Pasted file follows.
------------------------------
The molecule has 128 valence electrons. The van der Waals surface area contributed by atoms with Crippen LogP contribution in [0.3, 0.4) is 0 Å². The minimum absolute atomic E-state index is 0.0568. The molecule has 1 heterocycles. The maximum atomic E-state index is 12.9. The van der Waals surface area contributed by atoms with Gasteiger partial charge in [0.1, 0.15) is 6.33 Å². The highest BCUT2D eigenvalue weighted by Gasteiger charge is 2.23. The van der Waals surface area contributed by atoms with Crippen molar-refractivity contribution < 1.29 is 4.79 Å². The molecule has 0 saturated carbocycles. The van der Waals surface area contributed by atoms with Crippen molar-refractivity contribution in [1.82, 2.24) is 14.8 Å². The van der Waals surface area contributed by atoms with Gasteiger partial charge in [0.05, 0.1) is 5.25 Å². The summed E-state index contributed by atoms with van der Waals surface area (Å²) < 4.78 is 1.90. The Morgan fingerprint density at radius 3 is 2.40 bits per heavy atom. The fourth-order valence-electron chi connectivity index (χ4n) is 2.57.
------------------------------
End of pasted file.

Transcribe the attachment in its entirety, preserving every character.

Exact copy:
The molecule has 128 valence electrons. The van der Waals surface area contributed by atoms with Crippen LogP contribution in [0.3, 0.4) is 0 Å². The minimum absolute atomic E-state index is 0.0568. The molecule has 1 heterocycles. The maximum atomic E-state index is 12.9. The van der Waals surface area contributed by atoms with Gasteiger partial charge in [0.1, 0.15) is 6.33 Å². The highest BCUT2D eigenvalue weighted by Gasteiger charge is 2.23. The van der Waals surface area contributed by atoms with Crippen molar-refractivity contribution < 1.29 is 4.79 Å². The molecule has 0 saturated carbocycles. The van der Waals surface area contributed by atoms with Crippen molar-refractivity contribution in [1.82, 2.24) is 14.8 Å². The van der Waals surface area contributed by atoms with Gasteiger partial charge in [0.05, 0.1) is 5.25 Å². The summed E-state index contributed by atoms with van der Waals surface area (Å²) < 4.78 is 1.90. The Morgan fingerprint density at radius 3 is 2.40 bits per heavy atom. The fourth-order valence-electron chi connectivity index (χ4n) is 2.57.